This isn’t the only time that we see the gender roles at work in Middle Earth (or Numenor for that matter). Women are cooks, housewives, mothers and cleaners, while men are leaders and fighters. In Numenor in Episode 4 when Elendil calls for warriors to go to Middle Earth we get a general scene of the crowd and only men raise their hands to join the battle. Perhaps we don’t see this division of labour amongst the Harfoots but the Harfoots are essentially comic relief at the moment, and it’s telling to me when the only time gender roles can be reversed is among the comic relief.

What are the consequences of these decisions going to be, in terms of representation? Let’s consider the case of Galadriel.

The consequences of Galadriel’s Whiteness

Galadriel is white in this show, so painfully white she has no lips and limited facial expression. Why is she white? Because in the books we know a lot about Galadriel, and she is definitely described as fair. So the show-makers have decided to stick to the text in this case, and make her a fair-skinned maiden with no lips[1]. Why didn’t they make her black? Is there any reason that any of these characters need to stick to the descriptions in the book, other than fidelity and making them easy to identify? Now that we have established through the presence of Disa and Arondir that canon can be broken as regards skin colour, why not extend this to established characters within the canon?

There’s no reason to do this of course – we could have all the established characters keep their descriptions from the book, and then only make the new characters black or female. That’s a completely defensible choice, really, isn’t it? But what does it mean? It means that Galadriel, Elrond, Gil-Galad, Celebrimbor, Durin, Elendil and Gandalf are going to be white and only subordinate characters are going to be black. All the leaders are going to be white men and their inferiors, servants, wives, maids and sub-alterns will be black.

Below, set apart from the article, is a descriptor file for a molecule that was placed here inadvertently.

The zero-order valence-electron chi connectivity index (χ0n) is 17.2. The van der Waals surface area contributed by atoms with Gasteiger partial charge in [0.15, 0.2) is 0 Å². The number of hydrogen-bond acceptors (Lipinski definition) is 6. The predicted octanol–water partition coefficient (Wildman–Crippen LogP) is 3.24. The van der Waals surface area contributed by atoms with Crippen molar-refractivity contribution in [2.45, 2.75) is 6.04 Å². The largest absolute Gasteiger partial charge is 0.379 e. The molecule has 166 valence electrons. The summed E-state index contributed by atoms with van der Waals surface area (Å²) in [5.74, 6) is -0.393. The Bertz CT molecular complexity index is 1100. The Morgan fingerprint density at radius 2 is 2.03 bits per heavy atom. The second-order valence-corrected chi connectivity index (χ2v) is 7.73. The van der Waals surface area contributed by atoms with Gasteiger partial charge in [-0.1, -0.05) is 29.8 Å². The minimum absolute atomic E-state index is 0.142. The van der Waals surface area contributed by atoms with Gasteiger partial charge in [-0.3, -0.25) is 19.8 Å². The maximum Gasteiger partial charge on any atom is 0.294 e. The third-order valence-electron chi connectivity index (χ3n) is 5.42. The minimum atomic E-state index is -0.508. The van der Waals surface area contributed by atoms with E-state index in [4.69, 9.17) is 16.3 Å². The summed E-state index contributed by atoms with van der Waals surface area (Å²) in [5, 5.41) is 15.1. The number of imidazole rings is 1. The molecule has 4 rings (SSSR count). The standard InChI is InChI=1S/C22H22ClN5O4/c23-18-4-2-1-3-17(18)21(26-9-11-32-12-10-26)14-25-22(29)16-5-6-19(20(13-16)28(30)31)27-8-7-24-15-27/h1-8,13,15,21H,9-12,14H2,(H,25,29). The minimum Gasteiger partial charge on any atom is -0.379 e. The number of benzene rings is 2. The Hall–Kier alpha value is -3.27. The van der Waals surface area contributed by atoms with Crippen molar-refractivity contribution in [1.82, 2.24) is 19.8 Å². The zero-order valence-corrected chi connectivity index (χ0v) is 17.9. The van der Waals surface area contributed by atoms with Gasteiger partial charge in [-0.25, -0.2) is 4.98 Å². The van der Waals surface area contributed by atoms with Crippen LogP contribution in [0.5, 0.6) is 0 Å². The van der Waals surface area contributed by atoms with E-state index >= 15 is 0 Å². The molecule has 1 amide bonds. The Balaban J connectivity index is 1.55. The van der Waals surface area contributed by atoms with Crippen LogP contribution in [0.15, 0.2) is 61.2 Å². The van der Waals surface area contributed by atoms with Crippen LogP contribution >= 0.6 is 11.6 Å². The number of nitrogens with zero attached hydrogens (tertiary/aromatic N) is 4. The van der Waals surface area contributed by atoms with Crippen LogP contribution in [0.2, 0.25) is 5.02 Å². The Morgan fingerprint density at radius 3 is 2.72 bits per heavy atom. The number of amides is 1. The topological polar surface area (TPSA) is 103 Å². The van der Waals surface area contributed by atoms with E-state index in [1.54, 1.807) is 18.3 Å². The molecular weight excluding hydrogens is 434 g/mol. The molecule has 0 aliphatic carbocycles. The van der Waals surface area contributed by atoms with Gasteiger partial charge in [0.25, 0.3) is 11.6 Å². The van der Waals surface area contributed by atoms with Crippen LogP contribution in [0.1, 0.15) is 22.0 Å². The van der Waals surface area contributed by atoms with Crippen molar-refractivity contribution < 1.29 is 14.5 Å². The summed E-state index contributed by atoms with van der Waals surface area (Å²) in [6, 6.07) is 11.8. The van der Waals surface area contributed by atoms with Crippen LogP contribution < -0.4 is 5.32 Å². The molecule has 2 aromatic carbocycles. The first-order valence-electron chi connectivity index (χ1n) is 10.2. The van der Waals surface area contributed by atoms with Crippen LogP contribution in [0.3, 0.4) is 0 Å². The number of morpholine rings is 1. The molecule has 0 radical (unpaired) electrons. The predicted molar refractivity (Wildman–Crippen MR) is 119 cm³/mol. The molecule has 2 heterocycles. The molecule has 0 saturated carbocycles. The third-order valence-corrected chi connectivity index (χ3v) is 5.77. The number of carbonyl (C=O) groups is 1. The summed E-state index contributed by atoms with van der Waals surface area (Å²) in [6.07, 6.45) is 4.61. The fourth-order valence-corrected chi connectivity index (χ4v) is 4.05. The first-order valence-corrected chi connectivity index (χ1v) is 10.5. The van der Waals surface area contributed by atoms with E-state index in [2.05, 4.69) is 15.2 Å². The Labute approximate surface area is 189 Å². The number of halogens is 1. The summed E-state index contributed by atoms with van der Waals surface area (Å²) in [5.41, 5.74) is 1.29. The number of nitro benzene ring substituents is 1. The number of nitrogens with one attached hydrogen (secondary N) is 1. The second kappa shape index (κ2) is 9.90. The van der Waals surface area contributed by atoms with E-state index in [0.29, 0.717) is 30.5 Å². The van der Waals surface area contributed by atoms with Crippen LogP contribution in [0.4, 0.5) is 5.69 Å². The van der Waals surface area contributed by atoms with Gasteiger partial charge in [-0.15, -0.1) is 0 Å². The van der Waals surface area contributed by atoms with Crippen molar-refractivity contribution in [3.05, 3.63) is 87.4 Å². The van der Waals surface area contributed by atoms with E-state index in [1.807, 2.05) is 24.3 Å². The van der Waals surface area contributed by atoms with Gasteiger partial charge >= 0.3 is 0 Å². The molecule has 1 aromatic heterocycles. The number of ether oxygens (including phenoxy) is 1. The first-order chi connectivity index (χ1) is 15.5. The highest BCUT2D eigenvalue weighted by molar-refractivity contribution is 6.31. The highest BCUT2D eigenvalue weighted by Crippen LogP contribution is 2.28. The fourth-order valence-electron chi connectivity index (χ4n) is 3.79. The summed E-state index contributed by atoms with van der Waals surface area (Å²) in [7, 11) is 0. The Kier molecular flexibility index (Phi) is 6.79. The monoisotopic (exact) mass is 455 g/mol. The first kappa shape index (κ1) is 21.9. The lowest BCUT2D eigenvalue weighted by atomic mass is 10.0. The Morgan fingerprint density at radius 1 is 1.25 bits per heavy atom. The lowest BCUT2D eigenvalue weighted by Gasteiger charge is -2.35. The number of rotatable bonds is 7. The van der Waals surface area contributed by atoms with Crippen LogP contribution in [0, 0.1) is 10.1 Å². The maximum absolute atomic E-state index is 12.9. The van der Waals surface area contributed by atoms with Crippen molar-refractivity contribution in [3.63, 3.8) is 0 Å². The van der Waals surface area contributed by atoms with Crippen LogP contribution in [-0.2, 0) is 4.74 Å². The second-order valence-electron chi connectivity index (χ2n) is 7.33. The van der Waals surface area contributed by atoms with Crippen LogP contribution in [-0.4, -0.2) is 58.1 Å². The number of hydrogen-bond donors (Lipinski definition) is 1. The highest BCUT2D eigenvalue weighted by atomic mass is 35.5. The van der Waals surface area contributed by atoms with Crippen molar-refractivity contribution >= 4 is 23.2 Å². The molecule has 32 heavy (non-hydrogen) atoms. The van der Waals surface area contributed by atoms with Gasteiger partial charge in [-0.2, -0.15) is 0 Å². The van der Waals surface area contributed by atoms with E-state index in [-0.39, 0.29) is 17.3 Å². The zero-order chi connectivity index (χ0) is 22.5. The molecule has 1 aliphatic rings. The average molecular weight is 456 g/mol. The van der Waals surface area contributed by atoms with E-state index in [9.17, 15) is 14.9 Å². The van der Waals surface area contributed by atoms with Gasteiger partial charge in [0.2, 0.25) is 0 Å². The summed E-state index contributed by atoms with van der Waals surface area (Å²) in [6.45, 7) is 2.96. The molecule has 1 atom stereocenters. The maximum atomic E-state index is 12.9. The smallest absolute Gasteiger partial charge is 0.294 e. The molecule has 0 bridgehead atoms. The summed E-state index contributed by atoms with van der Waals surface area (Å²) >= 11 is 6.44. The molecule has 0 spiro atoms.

What an amazing coincidence! In a magical world far away with no rules to bind it, except the long ago text written by a dead English Professor, all the people in charge are male and white, and all the black people are subordinates[2]. Who could have guessed such a circumstance would arise?

This could be solved by making at least one of the major characters black. Why not Gil-Galad or Celebrimbor? Nobody gives a fuck about them! Elrond had a human mother, we could easily run with that. But no, we can’t, we have to be at least that true to the text, but instead of being fully true to the text so that all the housewives and maids and foot soldiers and subordinates are white, now some of them are black. Even Middle-Earth has red-lining, glass ceilings and a black-white pay gap!

So, at this point we are beginning to see how race and sex relations will play out in this supposedly too progressive, overly “woke” show: the leadership will be white men, women will be in the kitchen, and somehow black people will remain servants and followers of white people. If this is how the show plays out it will be, if anything, worse than the books.

Why is it that so many modern American cultural works can conceive of playing around with racial roles but can’t upend the gender conventions underlying so much of US society? And why do all their decisions reproduce current class-, race- and sex-based power relations? Why couldn’t they just have made Durin a woman?

fn1: and apparently no magic and no radiance and not really any ears, since she can disguise herself as a human simply by pulling her hair over her ears…

fn2: Except one! Miriel, who is the queen regent of Numenor, who is an actual character in Tolkien’s world (the Silmarillion I think) and who should be Queen but <em>in the books</em> has her title usurped by a man. This man is not on the scene in the show, and Elendil is about to set sail to Middle Earth (where her usurper husband does it in the books) so it’s entirely possible it will be Miriel, not her usurper husband, who is deceived by Sauron and brings about the ruin of Numenor – so the only black leadership figure in this story is going to be one who is not officially a ruler, but has taken the place in someone’s stead, and who brings about the downfall of a great race. Good choice of character from the books to make black …